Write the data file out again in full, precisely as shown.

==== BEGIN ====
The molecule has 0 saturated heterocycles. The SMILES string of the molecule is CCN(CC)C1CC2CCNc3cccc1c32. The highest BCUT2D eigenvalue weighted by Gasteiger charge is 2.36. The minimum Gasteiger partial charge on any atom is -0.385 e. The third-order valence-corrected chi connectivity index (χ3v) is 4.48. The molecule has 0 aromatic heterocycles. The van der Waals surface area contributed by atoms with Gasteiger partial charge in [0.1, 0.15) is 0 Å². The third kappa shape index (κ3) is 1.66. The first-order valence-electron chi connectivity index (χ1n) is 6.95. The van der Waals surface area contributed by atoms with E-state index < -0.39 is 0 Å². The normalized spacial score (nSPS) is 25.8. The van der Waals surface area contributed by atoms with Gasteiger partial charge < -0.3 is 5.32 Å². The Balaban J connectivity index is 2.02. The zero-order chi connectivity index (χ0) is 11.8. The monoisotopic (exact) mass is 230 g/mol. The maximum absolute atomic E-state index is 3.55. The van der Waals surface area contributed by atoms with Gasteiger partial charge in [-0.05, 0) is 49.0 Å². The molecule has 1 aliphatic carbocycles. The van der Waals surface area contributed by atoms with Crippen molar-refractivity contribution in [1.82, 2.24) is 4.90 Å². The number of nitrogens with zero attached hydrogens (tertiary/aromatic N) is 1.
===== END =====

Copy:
The molecule has 0 saturated heterocycles. The SMILES string of the molecule is CCN(CC)C1CC2CCNc3cccc1c32. The highest BCUT2D eigenvalue weighted by Gasteiger charge is 2.36. The minimum Gasteiger partial charge on any atom is -0.385 e. The third-order valence-corrected chi connectivity index (χ3v) is 4.48. The molecule has 0 aromatic heterocycles. The van der Waals surface area contributed by atoms with Gasteiger partial charge in [0.1, 0.15) is 0 Å². The third kappa shape index (κ3) is 1.66. The first-order valence-electron chi connectivity index (χ1n) is 6.95. The van der Waals surface area contributed by atoms with E-state index < -0.39 is 0 Å². The normalized spacial score (nSPS) is 25.8. The van der Waals surface area contributed by atoms with Gasteiger partial charge < -0.3 is 5.32 Å². The Balaban J connectivity index is 2.02. The zero-order chi connectivity index (χ0) is 11.8. The monoisotopic (exact) mass is 230 g/mol. The maximum absolute atomic E-state index is 3.55. The van der Waals surface area contributed by atoms with Gasteiger partial charge in [-0.05, 0) is 49.0 Å². The molecule has 1 aliphatic carbocycles. The van der Waals surface area contributed by atoms with Crippen molar-refractivity contribution in [1.82, 2.24) is 4.90 Å². The number of nitrogens with zero attached hydrogens (tertiary/aromatic N) is 1.